Betsey Stevenson, a member of the White House Council of Economic Advisers, said while that goes against traditional economic teaching, there is plenty of evidence that boosting wages also increases productivity and job stability.
"I've been also looking at minimum wage studies since my very first days in graduate school, and I really do believe that both the profession and the literature has moved towards thinking over the last couple of decades towards thinking the employment effects are small," she said.
Several black leaders raised the issue with Mr. Obama in an hourlong meeting at the White House on Tuesday.
"The minimum wage has not kept pace with inflation," said Marc Morial, president of the National Urban League. "The minimum wage has not kept pace with the productivity of low-income workers. The minimum wage makes good sense."
The leaders said they didn't talk about the CBO report with Mr. Obama but afterward discounted it, saying previous studies have shown that raising the minimum wage does not cost jobs. They also said that may be beside the point.
"What must be weighed in any analysis, CBO and others, is that blacks suffer disproportionately from having to do work and not get the kind of wages that we need," said the Rev. Al Sharpton.
"We had full employment in the black community during slavery," Mr. Sharpton said. "We just didn't have wages. So we don't want just a job, we want a job that pays, and pays so that we can take care of our families."
The $10.10 minimum wage increase that the CBO analyzed involved raising the rate in three steps from $7.25 an hour to the full $10.10 on July 1, 2016. That increase would be indexed to inflation thereafter, and wages based on tips also would be raised.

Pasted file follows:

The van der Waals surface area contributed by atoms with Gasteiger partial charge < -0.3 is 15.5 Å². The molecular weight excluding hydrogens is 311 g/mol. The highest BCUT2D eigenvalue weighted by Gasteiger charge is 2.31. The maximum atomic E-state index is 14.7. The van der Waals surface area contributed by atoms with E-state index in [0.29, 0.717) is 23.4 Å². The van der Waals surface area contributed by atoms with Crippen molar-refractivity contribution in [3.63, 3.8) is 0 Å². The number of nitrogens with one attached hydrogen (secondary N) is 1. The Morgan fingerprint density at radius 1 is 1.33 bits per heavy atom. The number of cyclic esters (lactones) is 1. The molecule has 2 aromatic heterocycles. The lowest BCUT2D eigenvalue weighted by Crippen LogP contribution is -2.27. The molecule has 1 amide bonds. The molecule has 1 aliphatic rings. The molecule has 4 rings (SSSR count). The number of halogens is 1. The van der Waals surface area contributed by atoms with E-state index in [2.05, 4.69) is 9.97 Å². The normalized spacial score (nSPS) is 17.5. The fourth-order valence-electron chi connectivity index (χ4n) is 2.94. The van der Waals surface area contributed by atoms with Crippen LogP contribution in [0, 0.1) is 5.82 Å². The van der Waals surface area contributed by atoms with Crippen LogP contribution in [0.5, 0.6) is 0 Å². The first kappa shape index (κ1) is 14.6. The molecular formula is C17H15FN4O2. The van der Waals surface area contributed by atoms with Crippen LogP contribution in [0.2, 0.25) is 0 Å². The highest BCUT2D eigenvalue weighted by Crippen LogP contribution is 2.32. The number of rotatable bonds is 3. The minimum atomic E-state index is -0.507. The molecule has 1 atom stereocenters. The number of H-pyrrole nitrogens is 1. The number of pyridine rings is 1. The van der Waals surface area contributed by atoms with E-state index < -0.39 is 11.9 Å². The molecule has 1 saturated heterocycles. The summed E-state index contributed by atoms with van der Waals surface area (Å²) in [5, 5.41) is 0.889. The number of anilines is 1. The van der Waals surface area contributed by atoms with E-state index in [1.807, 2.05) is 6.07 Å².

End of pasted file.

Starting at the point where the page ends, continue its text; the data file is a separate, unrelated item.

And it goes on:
The CBO also looked at option to raise the minimum wage to $9 in two phases, in 2015 and 2016. That option didn't index for inflation.
The last time the minimum wage was increased was late in President George W. Bush's term. After Democrats won control of the House and Senate, Congress pushed through a gradual rise from $5.15 to the current $7.25 level.
Some states have enacted higher minimum wages, and Mr. Obama this month signed an executive order mandating that federal contractors pay their workers a minimum wage of $10.10 an hour.
A minimum wage increase would have effects throughout the economy, the CBO said. Some workers who make near the proposed minimum wage of $10.10 an hour could receive raises as well so employers could differentiate their lowest-paid workers from others.
The federal budget would be affected by the decrease in real income to those pushed out of jobs and by increases in taxes paid by those whose incomes rise. Some of those workers no longer would be eligible for food stamps, which would save federal money.
The CBO said it's unclear whether the net effect on the federal budget would be a small increase or a small decrease in deficits.
Robert Greenstein, president of the Center on Budget and Policy Priorities, said that finding was compelling.
"There are still substantial income gains for the bottom and middle of the population, and these income gains are achieved at virtually no budgetary cost," he said. "When you look at the numbers in the report, the positives using all of CBO's own numbers substantially outweigh the negatives."